Go on Google and you will find jokes about September 11, Columbine, Katrina, the Boston Marathon, Charlie Hebdo, the tsumani in Japan. Speaking of the last, Gilbert Godfrey lost his Aflack gig because he told this joke "too soon": Japan is advanced. There the people don't go to the beach. The beach comes to them." I'm sure that the victims of these tragedies felt pain in a manner similar to the victims of the Holocaust.
Go on Facebook and you will find jokes about fat people, jokes about 'yo mama', jokes about Polacks, and on and on.
The comic speaking in the youtube video, TOO SOON, https://www.youtube.com/watch?v=CV9ATq0jkQU says that none of us has the power to undo what has been done. All we can do is cope with the afteraffects.
So the film asks again: is humor about the Holocaust crossing some line of unacceptablity no matter how far back in the past it recedes? In the end, it offers no absolute answer. My response to tragedy may be to laugh. Your response may be to comdemn my laughter. Both responses may be legitimate, or not.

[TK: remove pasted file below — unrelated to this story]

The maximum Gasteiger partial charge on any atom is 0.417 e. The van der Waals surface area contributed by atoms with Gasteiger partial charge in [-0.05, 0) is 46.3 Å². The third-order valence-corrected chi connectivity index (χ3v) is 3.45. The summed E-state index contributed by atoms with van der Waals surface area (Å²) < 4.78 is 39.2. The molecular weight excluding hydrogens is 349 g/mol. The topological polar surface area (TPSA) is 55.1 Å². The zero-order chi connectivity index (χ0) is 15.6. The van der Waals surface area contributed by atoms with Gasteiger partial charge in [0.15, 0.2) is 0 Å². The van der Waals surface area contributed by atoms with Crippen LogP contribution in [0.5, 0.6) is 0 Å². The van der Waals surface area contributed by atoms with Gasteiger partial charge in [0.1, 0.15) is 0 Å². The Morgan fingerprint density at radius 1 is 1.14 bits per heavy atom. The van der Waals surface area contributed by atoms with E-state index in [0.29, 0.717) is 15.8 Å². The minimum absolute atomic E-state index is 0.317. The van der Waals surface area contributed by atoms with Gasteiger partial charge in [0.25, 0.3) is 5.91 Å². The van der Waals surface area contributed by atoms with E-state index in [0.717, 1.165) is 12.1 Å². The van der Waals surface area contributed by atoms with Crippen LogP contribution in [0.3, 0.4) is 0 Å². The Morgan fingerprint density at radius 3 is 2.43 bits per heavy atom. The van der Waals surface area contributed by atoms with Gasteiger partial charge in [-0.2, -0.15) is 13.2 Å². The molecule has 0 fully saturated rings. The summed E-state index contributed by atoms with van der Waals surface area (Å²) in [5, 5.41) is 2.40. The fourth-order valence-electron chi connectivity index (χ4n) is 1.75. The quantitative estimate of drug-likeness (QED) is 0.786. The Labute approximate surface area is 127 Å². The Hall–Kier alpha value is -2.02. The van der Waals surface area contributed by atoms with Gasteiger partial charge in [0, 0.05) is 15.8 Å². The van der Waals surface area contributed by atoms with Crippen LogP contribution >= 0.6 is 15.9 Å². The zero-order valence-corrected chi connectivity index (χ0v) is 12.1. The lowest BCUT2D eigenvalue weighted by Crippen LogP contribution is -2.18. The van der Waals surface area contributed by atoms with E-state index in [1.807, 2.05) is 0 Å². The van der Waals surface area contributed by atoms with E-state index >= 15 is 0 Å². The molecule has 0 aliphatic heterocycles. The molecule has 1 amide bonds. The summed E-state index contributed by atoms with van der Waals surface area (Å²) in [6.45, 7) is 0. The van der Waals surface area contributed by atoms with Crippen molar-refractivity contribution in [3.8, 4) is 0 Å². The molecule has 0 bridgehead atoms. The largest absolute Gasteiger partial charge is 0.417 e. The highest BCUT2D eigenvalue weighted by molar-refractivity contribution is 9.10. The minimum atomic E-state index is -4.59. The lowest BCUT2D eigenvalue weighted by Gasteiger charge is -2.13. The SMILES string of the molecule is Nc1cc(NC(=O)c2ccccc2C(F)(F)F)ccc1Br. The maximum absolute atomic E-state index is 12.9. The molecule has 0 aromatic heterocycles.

As a former standup comic, it would never have entered my mind to joke about the death of millions of people at the hands of Hitler and his Nazis. But that's me. I have made jokes about other tragedies at various times but whenever I do, I always have a feeling of uneasyness in my gut
Mel Brooks sums it up best: “Tragedy is when I cut my finger. Comedy is when you fall into an open sewer and die.”
I leave you with this thought. If the Holocaust is so very painful to you that you cannot tolerate a discussion about it involving jokes, don't see THE LAST LAUGH. Its humor is bitter.
Read about The Last Laugh On the Internet Movie Data Base
See my review of THE GREAT DICTATOR - On this website